APTA Streetcar and
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Heritage Trolley Site
Hosted by the Seashore Trolley Museum

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The Americans with Disabilities Act (ADA) specifies a number of requirements that transit systems need to meet to ease use by people who have different types of disability. Many of the provisions deal with signage and tactile surfaces, all of which can be handled relatively easily. However, the most difficult measure for a heritage trolley system to meet is easing access to cars for the mobility impaired. Classic streetcars always required climbing one or more—often steep—steps to enter the car, and then frequently had another step from the vestibule to the main passenger compartment of the car. No such cars were easily accessible for people in wheelchairs or people who otherwise find climbing stairs difficult.

As ADA requires all new heritage systems—even those using unmodified, vintage cars—to make the cars accessible, choosing an accessibility solution is an important planning step.

Typically heritage trolley systems have used one of three basic approaches, each of which has its advantages and disadvantages, to meet accessibility requirements:

On car lifts

New Orleans and Little Rock have equipped each of heir heritage cars with wheelchair lifts, two per car, with one on each side. In New Orleans, where the cars have an internal step from the front platform to the passenger compartment, the lifts are mounted inside the passenger compartment. Special doors, disguised to look like part of the car’s side from the exterior, are placed next to the lifts. Advantages of this approach include the fact that no special equipment needs to be installed on station platforms and that if a unit on one car malfunctions, the following car can pick up the disabled passenger. The disadvantages include the fact that the lifts are very intrusive in the interior of the car reducing significantly the seating capacity and changing the internal ambience of the car. As well, cycle times for wheelchair lifts can be relatively long, meaning that their use can disrupt operating schedules, particularly on a line with frequent service. 

In the new replica cars being built for Little Rock by Gomaco, the lift has been incorporated into the front door opening in a manner that is not obtrusive. As the cars have no internal step from the platform to the passenger compartment, passengers using these lifts will have direct access to the entire car. How these innovative lifts perform in service remains to be seen. Some seats inside the car fold out of the way to provide space for wheelchairs.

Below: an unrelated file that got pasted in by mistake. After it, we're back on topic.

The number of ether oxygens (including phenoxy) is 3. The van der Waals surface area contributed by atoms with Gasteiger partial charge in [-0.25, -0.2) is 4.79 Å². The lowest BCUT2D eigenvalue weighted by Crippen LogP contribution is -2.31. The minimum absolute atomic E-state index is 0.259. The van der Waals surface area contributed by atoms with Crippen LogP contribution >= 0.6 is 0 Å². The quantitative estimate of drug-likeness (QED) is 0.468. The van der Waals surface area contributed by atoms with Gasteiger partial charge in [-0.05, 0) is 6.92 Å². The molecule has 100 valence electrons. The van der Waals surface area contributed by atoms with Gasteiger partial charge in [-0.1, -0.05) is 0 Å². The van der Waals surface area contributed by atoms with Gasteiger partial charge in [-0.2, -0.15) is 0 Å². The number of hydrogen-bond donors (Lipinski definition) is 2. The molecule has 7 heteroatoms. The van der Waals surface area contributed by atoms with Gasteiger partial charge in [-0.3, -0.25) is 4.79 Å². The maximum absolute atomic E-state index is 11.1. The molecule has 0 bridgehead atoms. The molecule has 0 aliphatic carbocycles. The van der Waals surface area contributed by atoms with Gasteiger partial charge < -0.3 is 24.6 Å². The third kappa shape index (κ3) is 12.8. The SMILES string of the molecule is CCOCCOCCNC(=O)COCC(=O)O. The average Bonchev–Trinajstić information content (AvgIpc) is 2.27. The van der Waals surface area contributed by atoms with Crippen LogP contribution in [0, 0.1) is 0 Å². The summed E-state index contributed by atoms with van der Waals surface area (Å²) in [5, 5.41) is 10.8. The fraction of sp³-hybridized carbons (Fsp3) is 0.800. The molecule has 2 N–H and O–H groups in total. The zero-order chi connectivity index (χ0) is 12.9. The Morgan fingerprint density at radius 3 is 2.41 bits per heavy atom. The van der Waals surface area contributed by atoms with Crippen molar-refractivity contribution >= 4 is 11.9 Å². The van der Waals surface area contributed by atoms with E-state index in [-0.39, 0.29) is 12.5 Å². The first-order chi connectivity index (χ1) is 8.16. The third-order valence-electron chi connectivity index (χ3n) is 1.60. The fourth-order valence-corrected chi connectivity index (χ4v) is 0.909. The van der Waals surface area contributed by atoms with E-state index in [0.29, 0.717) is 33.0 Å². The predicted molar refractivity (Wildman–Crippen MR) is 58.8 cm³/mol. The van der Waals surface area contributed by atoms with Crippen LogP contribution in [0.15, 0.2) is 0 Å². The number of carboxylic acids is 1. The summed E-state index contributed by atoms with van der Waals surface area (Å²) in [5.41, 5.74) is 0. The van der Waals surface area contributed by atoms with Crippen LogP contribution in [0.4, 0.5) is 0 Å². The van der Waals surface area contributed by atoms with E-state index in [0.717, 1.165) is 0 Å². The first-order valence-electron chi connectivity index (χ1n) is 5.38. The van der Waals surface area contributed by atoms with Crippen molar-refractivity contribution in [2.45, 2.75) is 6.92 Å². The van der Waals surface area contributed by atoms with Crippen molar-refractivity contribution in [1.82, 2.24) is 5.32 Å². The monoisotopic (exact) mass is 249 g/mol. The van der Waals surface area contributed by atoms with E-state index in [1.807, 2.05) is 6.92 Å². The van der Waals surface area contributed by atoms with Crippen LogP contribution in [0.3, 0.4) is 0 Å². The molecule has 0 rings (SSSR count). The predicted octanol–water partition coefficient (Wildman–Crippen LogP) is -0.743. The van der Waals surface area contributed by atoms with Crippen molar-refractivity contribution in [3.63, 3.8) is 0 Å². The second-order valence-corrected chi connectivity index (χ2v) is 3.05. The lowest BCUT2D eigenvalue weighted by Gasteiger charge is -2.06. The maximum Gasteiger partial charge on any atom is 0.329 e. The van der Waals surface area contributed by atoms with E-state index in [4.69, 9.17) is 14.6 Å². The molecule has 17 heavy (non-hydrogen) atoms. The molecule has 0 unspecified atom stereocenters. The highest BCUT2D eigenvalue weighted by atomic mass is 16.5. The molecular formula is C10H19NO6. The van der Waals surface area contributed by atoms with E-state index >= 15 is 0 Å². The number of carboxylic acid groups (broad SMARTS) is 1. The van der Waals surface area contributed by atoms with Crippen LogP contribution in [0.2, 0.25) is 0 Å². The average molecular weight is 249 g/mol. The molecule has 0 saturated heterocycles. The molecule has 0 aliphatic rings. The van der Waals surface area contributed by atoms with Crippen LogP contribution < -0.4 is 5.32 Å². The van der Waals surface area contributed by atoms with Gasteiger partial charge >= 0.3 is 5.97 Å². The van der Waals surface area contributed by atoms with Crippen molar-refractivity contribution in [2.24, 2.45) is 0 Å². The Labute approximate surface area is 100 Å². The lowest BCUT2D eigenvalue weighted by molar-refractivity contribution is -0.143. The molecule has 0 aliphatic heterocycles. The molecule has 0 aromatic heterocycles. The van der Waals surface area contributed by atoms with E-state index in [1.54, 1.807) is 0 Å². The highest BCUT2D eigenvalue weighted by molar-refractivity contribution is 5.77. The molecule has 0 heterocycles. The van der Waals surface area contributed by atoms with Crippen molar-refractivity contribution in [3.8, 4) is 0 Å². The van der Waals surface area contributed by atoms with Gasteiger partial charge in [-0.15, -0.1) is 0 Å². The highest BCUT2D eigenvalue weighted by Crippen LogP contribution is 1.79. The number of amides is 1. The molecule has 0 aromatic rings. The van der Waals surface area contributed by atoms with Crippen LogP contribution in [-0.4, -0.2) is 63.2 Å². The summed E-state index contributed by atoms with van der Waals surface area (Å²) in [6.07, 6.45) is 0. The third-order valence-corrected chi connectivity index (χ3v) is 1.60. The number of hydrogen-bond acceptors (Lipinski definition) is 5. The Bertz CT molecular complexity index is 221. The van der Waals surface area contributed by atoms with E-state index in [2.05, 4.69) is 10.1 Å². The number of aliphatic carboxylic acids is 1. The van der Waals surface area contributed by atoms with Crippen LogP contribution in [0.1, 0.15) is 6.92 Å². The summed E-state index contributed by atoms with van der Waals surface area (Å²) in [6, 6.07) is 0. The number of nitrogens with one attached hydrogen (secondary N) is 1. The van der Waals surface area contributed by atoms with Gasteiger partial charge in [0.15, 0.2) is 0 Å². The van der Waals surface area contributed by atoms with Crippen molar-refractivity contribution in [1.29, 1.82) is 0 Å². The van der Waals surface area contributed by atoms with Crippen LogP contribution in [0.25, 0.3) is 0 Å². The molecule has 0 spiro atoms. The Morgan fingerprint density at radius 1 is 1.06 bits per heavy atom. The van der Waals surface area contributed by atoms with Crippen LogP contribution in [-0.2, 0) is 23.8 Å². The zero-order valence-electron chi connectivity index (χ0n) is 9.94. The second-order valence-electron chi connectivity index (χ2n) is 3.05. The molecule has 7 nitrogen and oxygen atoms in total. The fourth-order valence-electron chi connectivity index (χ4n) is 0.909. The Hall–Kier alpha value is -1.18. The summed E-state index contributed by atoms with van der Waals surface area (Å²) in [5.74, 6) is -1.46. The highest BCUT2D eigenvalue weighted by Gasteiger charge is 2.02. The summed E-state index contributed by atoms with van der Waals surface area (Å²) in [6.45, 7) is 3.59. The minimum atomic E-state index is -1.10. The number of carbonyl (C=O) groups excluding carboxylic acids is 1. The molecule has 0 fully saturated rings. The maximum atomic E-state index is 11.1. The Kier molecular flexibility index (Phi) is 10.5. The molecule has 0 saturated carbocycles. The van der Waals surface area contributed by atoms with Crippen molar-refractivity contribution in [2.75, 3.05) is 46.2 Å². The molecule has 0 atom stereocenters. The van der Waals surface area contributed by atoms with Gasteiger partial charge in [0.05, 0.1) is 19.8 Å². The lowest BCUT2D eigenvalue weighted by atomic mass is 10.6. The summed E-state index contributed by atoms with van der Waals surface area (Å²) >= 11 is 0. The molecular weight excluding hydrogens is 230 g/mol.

In 2002, the Lowell National Historic Park added on car lifts to their Gomaco cars using a completely hidden installation beneath the platform. To see a photographic description of this approach click here.

Platform elevators

Another means of providing accessibility is to have elevators on station platforms to lift the passengers to the level of the car floor, then to bridge the gap to the car by means of a folding plate mounted on either the lift or carried on the car. The advantage of this approach is that it does not require giving up interior space or changing the interior appearance other than equipping some seats to fold out of the way. The disadvantage is that the lifts require platforms large enough to accommodate them; they are subject to the effects of weather and vandalism; and cycle time can be slow enough to throw a car off schedule.

High blocks and ramps

The third accessibility approach is to place ramps leading to short raised platforms (often called “high blocks”) at car stops. Passengers waiting to board cars can go up the ramp before the car arrives, at which time a bridge plate can be used to reach the car, as with platform elevators. The advantages of this solution is that again no change is required to car interiors; there is no mechanical system to malfunction; and the time required for a passenger to board or alight is the lowest of the three approaches. The primary disadvantage is that the space required on station platforms is relatively large and that the ramps and high blocks are visually intrusive. This approach is used in San Francisco and is being constructed in Tampa.

In the case of either the platform lift or the high blocks and ramps, access is provided to the car’s front platform or vestibule. If another step is required to enter the passenger compartment, then a conforming means needs to be found to allow the passenger to pass this barrier. In Memphis, the solution employed is to narrow ramps into the step spaced so that wheel chairs can pass through them, then to place a small ramp in front of these ramps to bridge the remaining height differential.


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